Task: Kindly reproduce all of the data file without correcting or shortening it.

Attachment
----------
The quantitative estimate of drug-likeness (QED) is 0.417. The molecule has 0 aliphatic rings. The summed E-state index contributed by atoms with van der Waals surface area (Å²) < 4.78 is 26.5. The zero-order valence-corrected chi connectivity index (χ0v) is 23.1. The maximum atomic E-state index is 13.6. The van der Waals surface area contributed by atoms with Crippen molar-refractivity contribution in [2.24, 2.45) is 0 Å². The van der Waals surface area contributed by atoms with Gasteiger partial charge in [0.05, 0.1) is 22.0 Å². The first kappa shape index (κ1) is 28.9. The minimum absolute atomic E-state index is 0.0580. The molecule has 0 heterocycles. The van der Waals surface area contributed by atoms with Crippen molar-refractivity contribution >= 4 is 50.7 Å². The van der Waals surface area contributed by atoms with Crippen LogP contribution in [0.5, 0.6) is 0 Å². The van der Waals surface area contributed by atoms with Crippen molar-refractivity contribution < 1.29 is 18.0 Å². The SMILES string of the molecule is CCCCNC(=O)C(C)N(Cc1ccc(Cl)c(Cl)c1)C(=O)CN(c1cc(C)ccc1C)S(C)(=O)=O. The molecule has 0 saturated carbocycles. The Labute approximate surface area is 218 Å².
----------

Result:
The quantitative estimate of drug-likeness (QED) is 0.417. The molecule has 0 aliphatic rings. The summed E-state index contributed by atoms with van der Waals surface area (Å²) < 4.78 is 26.5. The zero-order valence-corrected chi connectivity index (χ0v) is 23.1. The maximum atomic E-state index is 13.6. The van der Waals surface area contributed by atoms with Crippen molar-refractivity contribution in [2.24, 2.45) is 0 Å². The van der Waals surface area contributed by atoms with Gasteiger partial charge in [0.05, 0.1) is 22.0 Å². The first kappa shape index (κ1) is 28.9. The minimum absolute atomic E-state index is 0.0580. The molecule has 0 heterocycles. The van der Waals surface area contributed by atoms with Crippen molar-refractivity contribution >= 4 is 50.7 Å². The van der Waals surface area contributed by atoms with Crippen LogP contribution in [0.5, 0.6) is 0 Å². The van der Waals surface area contributed by atoms with Crippen molar-refractivity contribution < 1.29 is 18.0 Å². The SMILES string of the molecule is CCCCNC(=O)C(C)N(Cc1ccc(Cl)c(Cl)c1)C(=O)CN(c1cc(C)ccc1C)S(C)(=O)=O. The molecule has 0 saturated carbocycles. The Labute approximate surface area is 218 Å².